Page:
Append (cost=0.00..19.00 rows=240 width=84) (actual time=0.008..0.009 rows=1 loops=1)
     -> Seq Scan on points_archive (cost=0.00..19.00 rows=240 width=84) (actual time=0.007..0.008 rows=1 loops=1)
     Filter: (range_dt < '2017-07-01 00:00:00'::timestamp without time zone)
     Planning time: 0.134 ms
     Execution time: 0.023 ms
    (5 rows)

    Great! It’s work! OK, try creating a new partition and adding. 

    postgres=# CREATE TABLE points_201706 PARTITION OF points(id, primary key(id)) FOR VALUES FROM ('2017-06-01 00:00:00') TO ('2017-07-01 00:00:00');
    ERROR: partition "points_201706" would overlap partition "points_archive"

    Logically, partitions can not intersect. We know that the data in these two tables do not overlap, so we can do this:

    postgres=# ALTER TABLE points DETACH PARTITION points_archive;
    ALTER TABLE
    postgres=# ALTER TABLE points ATTACH PARTITION points_archive FOR VALUES FROM (unbounded) TO ('2017-06-01 00:00:00');
    ALTER TABLE
    postgres=# CREATE TABLE points_201706 PARTITION OF points(id, primary key(id)) FOR VALUES FROM ('2017-06-01 00:00:00') TO ('2017-07-01 00:00:00');
    CREATE TABLE

    Good. What about a nested partitioning? For example if we have many rows at the partition points_20170704 then we can make a  data partition for the serial_num key.

    postgres=# CREATE TABLE points_20170704 PARTITION OF points FOR VALUES FROM ('2017-07-04 00:00:00') TO ('2017-07-05 00:00:00') PARTITION BY RANGE (range_dt);
    CREATE TABLE
    postgres=# CREATE TABLE points_20170704_1 PARTITION OF points_20170704 (id, primary key(id)) FOR VALUES FROM (10000000) TO (12345678);
    CREATE TABLE
    postgres=#  CREATE TABLE points_20170704_2 PARTITION OF points_20170704 (id, primary key(id)) FOR VALUES FROM (12345678) TO (unbounded);
    CREATE TABLE

    It’s work! Insert the data:

    postgres=# INSERT INTO points(serial_num, range_dt, lat, lon) VALUES(12345677, '2017-07-04 00:40:00', 55.32, 45.34), (12345678, '2017-07-04 01:30:00', 56.21, 44.38);
    INSERT 0 2

    And look at the query result:

    postgres=# EXPLAIN ANALYZE SELECT * FROM points WHERE serial_num = 12345678 AND range_dt BETWEEN '2017-07-04 00:10:55' AND '2017-07-04 00:50:30';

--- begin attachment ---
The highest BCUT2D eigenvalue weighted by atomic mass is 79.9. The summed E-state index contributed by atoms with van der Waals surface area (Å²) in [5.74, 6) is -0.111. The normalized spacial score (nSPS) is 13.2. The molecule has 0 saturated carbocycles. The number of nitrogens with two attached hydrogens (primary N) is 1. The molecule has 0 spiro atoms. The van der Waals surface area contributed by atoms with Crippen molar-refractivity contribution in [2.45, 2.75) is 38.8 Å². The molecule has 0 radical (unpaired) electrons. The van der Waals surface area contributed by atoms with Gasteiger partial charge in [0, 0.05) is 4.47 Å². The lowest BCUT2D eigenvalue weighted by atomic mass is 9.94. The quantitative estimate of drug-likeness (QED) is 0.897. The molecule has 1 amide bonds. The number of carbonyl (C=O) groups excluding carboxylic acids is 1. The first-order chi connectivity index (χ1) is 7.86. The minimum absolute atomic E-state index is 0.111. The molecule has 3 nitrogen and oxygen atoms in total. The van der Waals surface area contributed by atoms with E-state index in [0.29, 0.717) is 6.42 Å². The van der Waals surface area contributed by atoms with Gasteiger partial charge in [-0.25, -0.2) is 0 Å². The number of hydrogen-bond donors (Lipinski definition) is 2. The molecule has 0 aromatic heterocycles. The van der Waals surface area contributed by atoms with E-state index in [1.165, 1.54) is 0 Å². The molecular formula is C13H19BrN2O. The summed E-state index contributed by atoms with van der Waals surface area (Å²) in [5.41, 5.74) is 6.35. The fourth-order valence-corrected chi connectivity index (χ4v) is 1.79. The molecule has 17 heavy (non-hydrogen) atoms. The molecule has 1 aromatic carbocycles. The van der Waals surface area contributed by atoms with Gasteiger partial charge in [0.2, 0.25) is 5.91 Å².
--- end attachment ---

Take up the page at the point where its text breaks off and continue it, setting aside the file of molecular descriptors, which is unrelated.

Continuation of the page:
QUERY PLAN
    -------------------------------------------------------------------------------------------------------------------------------------------------------------------------------------
     Append (cost=0.00..22.60 rows=1 width=84) (actual time=0.008..0.008 rows=0 loops=1)
     -> Seq Scan on points_20170704_2 (cost=0.00..22.60 rows=1 width=84) (actual time=0.008..0.008 rows=0 loops=1)
     Filter: ((range_dt >= '2017-07-04 00:10:55'::timestamp without time zone) AND (range_dt <= '2017-07-04 00:50:30'::timestamp without time zone) AND (serial_num = 12345678))
     Rows Removed by Filter: 1
     Planning time: 0.348 ms
     Execution time: 0.023 ms

    Nice. And now let’s assume that access to archival data is very rare and too expensive to keep in the current database. But however, we need to be able to read them. What to do? Fortunately, native partitioning allows you to work with FDW tables. Let’s check it out!

    postgres=# CREATE EXTENSION postgres_fdw;
    CREATE SERVER foreign_server FOREIGN DATA WRAPPER postgres_fdw OPTIONS (host '127.0.0.1', port '5432', dbname 'postgres');
    CREATE USER MAPPING FOR postgres SERVER foreign_server OPTIONS (user 'postgres', password 'bigsecret');
    CREATE FOREIGN TABLE points_archive_fdw (id integer NOT NULL, serial_num bigint NOT NULL, range_dt timestamp NOT NULL, lat numeric, lon numeric) SERVER foreign_server OPTIONS (schema_name 'public', table_name 'points_archive');